Videomaker – Learn video production and editing, camera reviews › Forums › General › Video and Film Discussion › How much should I charge for video editing only?
February 7, 2009 at 11:17 PM #42982Luis Maymi LopezParticipant
I want to make a few bucks editing homemade videos. Im planning on doing the following:
1) Take homemade videos that are in VHS or in a camcorder and record them in DVD (leaving the video exactly as it its)
2) Make a proffesional video editing of the homemade videos and put them in DVD.
I want to charge each option individually, for the first option I’m thinking like $50 and for the second option charging by the hours of work. But how does charging by the hour works? I will be using Sony Vegas Pro 8.
Another thing is regarding the DVD. Usually I have the problem that the DVD R or DVD RW cannot be read in some DVD players. Why this happen? Its there a special DVD that can be used to avoid this problem?
Thanks in advance
February 7, 2009 at 11:42 PM #180034EarlCMember
I charge $35 per 2-Hour DVD, with a $7 tape change fee per tape. That is for dubbing videotape to DVD, simple black letters on white inkjet printable surface with paper sleeve. IOW four tapes, totalling UP TO 2 hours, equals $35 plus 4×7=$28, for a total of $63. One videotape of 2-hour length would only cost them $35. These are recorded “as is” straight from the tapes, no embellishment period.
If the client wants me to put her copies in plastic cases with customized color inserts and DVD surface graphics, create a title sequence in the DVD, music over titles, and cut out “bad” parts (blurry out of focus, seriously over/under exposed footage, etc.) I do this for $75 per 2-hour DVD, plus $7 tape change fee.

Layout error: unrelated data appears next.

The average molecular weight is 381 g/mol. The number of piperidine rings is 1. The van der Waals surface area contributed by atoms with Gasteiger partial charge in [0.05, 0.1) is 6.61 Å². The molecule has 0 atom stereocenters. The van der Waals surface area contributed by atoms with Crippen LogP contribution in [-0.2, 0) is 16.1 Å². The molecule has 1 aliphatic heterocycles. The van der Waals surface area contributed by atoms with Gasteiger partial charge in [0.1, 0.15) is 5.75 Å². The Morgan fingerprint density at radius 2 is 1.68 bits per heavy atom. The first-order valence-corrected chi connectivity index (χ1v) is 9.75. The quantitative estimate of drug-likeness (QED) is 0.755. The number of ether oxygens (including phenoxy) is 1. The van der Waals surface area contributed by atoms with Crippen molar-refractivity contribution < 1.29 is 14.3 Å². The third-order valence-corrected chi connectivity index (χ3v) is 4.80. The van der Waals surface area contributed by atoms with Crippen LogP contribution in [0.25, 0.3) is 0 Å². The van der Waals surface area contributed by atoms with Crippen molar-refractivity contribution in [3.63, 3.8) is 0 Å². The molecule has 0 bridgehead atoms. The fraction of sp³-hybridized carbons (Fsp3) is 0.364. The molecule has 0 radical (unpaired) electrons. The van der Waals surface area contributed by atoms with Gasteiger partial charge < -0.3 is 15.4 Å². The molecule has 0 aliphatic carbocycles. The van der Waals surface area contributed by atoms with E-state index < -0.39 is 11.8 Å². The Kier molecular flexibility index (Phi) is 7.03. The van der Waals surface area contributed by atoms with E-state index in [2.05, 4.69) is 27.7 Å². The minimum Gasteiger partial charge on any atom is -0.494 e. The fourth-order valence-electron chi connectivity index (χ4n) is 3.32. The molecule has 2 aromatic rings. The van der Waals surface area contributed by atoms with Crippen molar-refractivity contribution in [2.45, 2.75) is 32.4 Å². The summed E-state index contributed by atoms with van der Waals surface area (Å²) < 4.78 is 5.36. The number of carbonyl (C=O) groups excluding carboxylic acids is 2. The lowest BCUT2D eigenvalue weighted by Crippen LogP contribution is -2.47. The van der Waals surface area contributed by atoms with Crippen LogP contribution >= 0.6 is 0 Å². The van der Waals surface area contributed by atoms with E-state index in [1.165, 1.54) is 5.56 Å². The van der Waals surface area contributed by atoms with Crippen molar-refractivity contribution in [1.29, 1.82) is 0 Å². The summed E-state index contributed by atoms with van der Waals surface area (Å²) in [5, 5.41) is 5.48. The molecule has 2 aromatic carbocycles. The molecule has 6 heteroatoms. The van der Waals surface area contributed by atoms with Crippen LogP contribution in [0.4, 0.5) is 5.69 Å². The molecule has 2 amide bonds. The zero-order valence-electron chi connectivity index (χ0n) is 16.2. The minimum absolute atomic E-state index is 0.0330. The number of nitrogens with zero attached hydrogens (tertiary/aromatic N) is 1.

“Clean up editing” where I edit taking out over/under exposed, clean up audio (where possible) enhance with music, add graphics and titles, custom inserts, remove out of focus or unidentifiable images, but nothing fancy beyond cuts/fades – I get $45 per hour and suggest that it can take up to a half-hour per finished minute as a “ball park” figure.
Full on editing with any and all the audio sweetening, special FX, full creative effort, custom packaging and graphics, and where I have complete autonomy with the process based on client suggestions, desires and general input = $75 per hour, and suggest it can take up to 1 hour per finished minute as a “ball park” guide for estimated costs.
If the client “sits in” on the editing process and calls the shots it jumps to $400 per hour. Editing from a client generated EDL (typed with hours, seconds, minutes & frames, with description of ending/beginning scenes) can go from $75 to $100 per hour.
I have gone exclusively with high quality Taiyo Yuden DVDs in dash R and have not had one playback issue or bad disk in more than three years. My second blank of choice is Fuji. I will use no other. Players no older than 3 years generally are OK with dash or plus R recordings. I find that the ultra-high quality decks sometimes are more persnikety about what they will accept, but pretty much anything WalMart sells has worked for us and our clients. Also, ultra high quality or HQ or the highest DVD burning setting, or the faster speeds sometimes can create issues.
I record/dub at 4x, sometimes 8x, and have not had issues, as I said, in more than three years.
February 9, 2009 at 3:44 AM #180035AnonymousInactive